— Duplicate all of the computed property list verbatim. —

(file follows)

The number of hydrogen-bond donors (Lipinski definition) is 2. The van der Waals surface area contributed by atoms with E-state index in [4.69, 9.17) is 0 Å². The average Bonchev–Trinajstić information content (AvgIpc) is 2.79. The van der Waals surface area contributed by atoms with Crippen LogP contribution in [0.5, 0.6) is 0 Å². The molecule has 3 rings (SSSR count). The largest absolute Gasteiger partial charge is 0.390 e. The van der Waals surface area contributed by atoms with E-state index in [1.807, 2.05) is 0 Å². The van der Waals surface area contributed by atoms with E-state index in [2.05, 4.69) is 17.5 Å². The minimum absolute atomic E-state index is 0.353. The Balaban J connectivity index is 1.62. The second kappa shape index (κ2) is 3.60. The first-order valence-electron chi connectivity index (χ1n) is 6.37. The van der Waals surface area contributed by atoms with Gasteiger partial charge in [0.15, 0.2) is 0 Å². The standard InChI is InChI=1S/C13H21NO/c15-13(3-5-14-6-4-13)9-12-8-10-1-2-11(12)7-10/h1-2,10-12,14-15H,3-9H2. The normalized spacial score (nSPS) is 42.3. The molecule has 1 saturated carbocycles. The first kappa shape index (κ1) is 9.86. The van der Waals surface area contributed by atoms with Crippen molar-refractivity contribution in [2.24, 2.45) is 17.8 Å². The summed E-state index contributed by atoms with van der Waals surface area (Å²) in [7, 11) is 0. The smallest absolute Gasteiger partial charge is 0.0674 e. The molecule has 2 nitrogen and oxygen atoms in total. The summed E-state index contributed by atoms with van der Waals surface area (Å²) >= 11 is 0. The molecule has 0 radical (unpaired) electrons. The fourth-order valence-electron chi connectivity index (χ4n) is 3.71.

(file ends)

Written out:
The number of hydrogen-bond donors (Lipinski definition) is 2. The van der Waals surface area contributed by atoms with E-state index in [4.69, 9.17) is 0 Å². The average Bonchev–Trinajstić information content (AvgIpc) is 2.79. The van der Waals surface area contributed by atoms with Crippen LogP contribution in [0.5, 0.6) is 0 Å². The molecule has 3 rings (SSSR count). The largest absolute Gasteiger partial charge is 0.390 e. The van der Waals surface area contributed by atoms with E-state index in [1.807, 2.05) is 0 Å². The van der Waals surface area contributed by atoms with E-state index in [2.05, 4.69) is 17.5 Å². The minimum absolute atomic E-state index is 0.353. The Balaban J connectivity index is 1.62. The second kappa shape index (κ2) is 3.60. The first-order valence-electron chi connectivity index (χ1n) is 6.37. The van der Waals surface area contributed by atoms with Gasteiger partial charge in [0.15, 0.2) is 0 Å². The standard InChI is InChI=1S/C13H21NO/c15-13(3-5-14-6-4-13)9-12-8-10-1-2-11(12)7-10/h1-2,10-12,14-15H,3-9H2. The normalized spacial score (nSPS) is 42.3. The molecule has 1 saturated carbocycles. The first kappa shape index (κ1) is 9.86. The van der Waals surface area contributed by atoms with Crippen molar-refractivity contribution in [2.24, 2.45) is 17.8 Å². The summed E-state index contributed by atoms with van der Waals surface area (Å²) in [7, 11) is 0. The smallest absolute Gasteiger partial charge is 0.0674 e. The molecule has 2 nitrogen and oxygen atoms in total. The summed E-state index contributed by atoms with van der Waals surface area (Å²) >= 11 is 0. The molecule has 0 radical (unpaired) electrons. The fourth-order valence-electron chi connectivity index (χ4n) is 3.71.